Photo: Michiel1972, CC BY-SA 3.0, via Wikimedia Commons

Key changes in road transport rules in EU nations in 2022

In 2022, hauliers operating in the European Union will encounter a number of different road transport rules across the entire EU as well as in individual member states. Here's  a summary of the key changes.

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EU-wide regulation changes

The Mobility Package

Next year, as of February 2nd, a number of changes to the Mobility Package will enter into force. This includes the following:

  • the obligation to report the posting of drivers in a special interface for carriers connected to the IMI Internal Market Information System
  • the obligation to pay drivers at least the full minimum wage applicable in each member state while they are working there
  • the obligation to register border crossings on digital tachographs
  • the mandatory return of commercial vehicles to their base every 8 weeks
  • a maximum of 3 cabotage operations in one country may be performed within a 7-day period. After this period, the truck may not enter this country for 4 days.

In addition, as of May 30th, there are additional rules for the transport of goods via light vehicles. You can find more on this in detail here.

Remote tyre pressure measurement

In 2022, EU regulations requiring additional equipment in HGVs will also come into force. From July 6th, tyre temperature and pressure sensors will be mandatory for newly approved trucks and trailers. Two years later, the obligation will apply to all newly produced HGVs.

The European Commission hopes that the new equipment will increase road safety and reduce costs for carriers. Driving with under-inflated tyres means faster tread wear and higher fuel consumption.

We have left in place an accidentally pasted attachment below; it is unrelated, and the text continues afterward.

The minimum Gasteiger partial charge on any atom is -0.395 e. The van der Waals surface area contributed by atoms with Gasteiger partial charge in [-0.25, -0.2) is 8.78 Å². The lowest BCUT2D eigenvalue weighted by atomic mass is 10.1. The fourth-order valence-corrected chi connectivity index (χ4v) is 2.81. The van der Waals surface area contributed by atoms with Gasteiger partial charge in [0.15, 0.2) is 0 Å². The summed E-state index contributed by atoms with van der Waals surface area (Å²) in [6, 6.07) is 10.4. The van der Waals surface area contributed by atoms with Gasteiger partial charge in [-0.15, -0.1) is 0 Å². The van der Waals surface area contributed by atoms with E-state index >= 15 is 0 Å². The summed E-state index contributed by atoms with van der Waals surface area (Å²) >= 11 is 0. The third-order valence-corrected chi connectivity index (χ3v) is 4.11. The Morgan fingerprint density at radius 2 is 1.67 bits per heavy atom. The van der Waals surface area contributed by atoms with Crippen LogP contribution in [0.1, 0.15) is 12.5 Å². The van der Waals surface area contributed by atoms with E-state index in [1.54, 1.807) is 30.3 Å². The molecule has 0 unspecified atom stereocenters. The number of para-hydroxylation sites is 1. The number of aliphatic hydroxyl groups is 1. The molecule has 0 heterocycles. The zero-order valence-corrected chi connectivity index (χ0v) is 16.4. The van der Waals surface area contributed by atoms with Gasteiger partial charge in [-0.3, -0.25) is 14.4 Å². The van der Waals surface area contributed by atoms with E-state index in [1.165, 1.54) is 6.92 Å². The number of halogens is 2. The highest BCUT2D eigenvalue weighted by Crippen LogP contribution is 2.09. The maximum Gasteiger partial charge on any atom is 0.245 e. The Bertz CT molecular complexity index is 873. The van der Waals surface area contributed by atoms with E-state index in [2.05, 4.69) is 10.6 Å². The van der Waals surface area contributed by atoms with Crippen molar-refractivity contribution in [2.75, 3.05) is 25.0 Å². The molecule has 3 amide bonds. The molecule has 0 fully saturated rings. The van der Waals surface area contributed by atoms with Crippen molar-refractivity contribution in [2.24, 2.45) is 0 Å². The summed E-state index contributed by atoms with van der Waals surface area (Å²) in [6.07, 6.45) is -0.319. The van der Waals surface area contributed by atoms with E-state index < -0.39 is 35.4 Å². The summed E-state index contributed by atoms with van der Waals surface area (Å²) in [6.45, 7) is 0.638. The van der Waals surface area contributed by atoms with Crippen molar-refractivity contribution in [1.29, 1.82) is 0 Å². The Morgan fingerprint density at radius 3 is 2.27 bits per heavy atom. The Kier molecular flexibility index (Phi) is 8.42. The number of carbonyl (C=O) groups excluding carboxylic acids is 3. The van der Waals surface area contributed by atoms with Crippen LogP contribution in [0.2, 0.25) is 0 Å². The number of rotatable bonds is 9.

Changes in individual member states


According to the Austrian Chamber of Commerce (WKÖ) and the trade union Vida, wages of professional drivers in the Austrian freight transport industry will increase by 4.96% from 1 January 2022. There is also a collective agreement for around 50,000. truck drivers in Austria for 2023 and 2024. Then there will be a further increase in wages by 0.5%. per year plus the rate of inflation.

In addition, a so-called CO2 tax will be introduced in July. Initially, the tax rate will be €30 per ton of CO2, and then it will gradually rise to €55 in 2025. From 2026, there is to be an EU-wide CO2 emissions trading system for all industries.


In March 2022, changes to the regulations regarding the use of a mobile phone while driving are to enter into force. Using GPS or music apps inside vehicles will only be allowed if the device is in a holder on the dashboard. Otherwise, drivers will be fined €174 (currently the offense is punishable by a fine of €116).

Additionally, in the Wallonia region, toll rates are to increase at the start of the year. The amount of Belgian tolls depends on three factors: the region in which the road is located, the permissible total weight and the Euro emission standard of the vehicle. The changes are included in the table below.


Earlier this month, FENADISMER, Spain’s haulage association, secured a huge win after long negotiations with the Spanish government led to an agreement over several measures covering areas including loading/unloading, lorry parking facilities, RDC performance, road tolls and fuel costs.

Details regarding those changes can be found in this article from our archives.


From January 1st 2022, the statutory minimum wage will increase from the current €9.50 to €9.82 per hour. Another hike to €10.45 per hour is to take place in July.

This means that drivers carrying out transports (cabotage, or international transport with unloading or loading in Germany) will receive higher remuneration in accordance with the provisions of the minimum wage act.


From the beginning of 2022, only Euro 6 trucks and electric vehicles will be allowed to enter the low-emission zones of 14 Dutch cities.

However, the new rules provide for some exceptions. Carriers whose vehicles do not meet the relevant emission standards will be able to apply for a one-day permit to drive in these zones. Hauliers will be able to do so up to 12 times a year per registration number in each city.

The Dutch transport organization suggests that carriers check on the websites of municipalities which types of access facilities for trucks with diesel engines can still be used.

The environmental zones in the Netherlands currently operate in Amsterdam, Arnhem, Breda, Delft, The Hague, Eindhoven, Leiden, Maastricht, Rijswijk, Rotterdam, 's-Hertogenbosch, Tilburg and Utrecht. At the beginning of 2022, Haarlem will also introduce such a zone, which excludes the movement of trucks with diesel engines below Euro 6.

Photo: Michiel1972, CC BY-SA 3.0, via Wikimedia Commons